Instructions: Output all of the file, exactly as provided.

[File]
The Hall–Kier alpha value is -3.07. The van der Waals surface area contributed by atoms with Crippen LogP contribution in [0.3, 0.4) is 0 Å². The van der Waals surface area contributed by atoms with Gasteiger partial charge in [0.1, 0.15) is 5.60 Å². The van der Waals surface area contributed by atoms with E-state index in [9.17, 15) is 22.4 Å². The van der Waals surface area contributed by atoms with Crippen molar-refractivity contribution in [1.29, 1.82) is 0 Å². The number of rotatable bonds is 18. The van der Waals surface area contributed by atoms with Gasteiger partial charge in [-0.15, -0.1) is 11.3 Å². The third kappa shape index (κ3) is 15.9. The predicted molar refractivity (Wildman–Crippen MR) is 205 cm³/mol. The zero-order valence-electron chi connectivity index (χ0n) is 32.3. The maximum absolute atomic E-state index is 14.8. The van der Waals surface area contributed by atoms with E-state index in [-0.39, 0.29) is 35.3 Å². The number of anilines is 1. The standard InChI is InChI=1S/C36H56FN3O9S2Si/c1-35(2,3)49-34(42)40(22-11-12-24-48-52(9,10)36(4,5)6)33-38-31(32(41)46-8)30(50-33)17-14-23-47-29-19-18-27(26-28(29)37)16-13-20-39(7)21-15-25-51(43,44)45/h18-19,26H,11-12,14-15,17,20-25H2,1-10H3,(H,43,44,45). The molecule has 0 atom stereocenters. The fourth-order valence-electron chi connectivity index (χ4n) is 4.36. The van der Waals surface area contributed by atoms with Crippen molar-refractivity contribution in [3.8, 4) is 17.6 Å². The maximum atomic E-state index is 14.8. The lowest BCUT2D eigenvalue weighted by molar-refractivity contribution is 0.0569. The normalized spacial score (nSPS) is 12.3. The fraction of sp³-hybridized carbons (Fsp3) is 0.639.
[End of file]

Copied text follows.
The Hall–Kier alpha value is -3.07. The van der Waals surface area contributed by atoms with Crippen LogP contribution in [0.3, 0.4) is 0 Å². The van der Waals surface area contributed by atoms with Gasteiger partial charge in [0.1, 0.15) is 5.60 Å². The van der Waals surface area contributed by atoms with E-state index in [9.17, 15) is 22.4 Å². The van der Waals surface area contributed by atoms with Crippen molar-refractivity contribution in [1.29, 1.82) is 0 Å². The number of rotatable bonds is 18. The van der Waals surface area contributed by atoms with Gasteiger partial charge in [-0.15, -0.1) is 11.3 Å². The third kappa shape index (κ3) is 15.9. The predicted molar refractivity (Wildman–Crippen MR) is 205 cm³/mol. The zero-order valence-electron chi connectivity index (χ0n) is 32.3. The maximum absolute atomic E-state index is 14.8. The van der Waals surface area contributed by atoms with E-state index in [-0.39, 0.29) is 35.3 Å². The number of anilines is 1. The standard InChI is InChI=1S/C36H56FN3O9S2Si/c1-35(2,3)49-34(42)40(22-11-12-24-48-52(9,10)36(4,5)6)33-38-31(32(41)46-8)30(50-33)17-14-23-47-29-19-18-27(26-28(29)37)16-13-20-39(7)21-15-25-51(43,44)45/h18-19,26H,11-12,14-15,17,20-25H2,1-10H3,(H,43,44,45). The molecule has 0 atom stereocenters. The fourth-order valence-electron chi connectivity index (χ4n) is 4.36. The van der Waals surface area contributed by atoms with Crippen molar-refractivity contribution in [3.8, 4) is 17.6 Å². The maximum atomic E-state index is 14.8. The lowest BCUT2D eigenvalue weighted by molar-refractivity contribution is 0.0569. The normalized spacial score (nSPS) is 12.3. The fraction of sp³-hybridized carbons (Fsp3) is 0.639.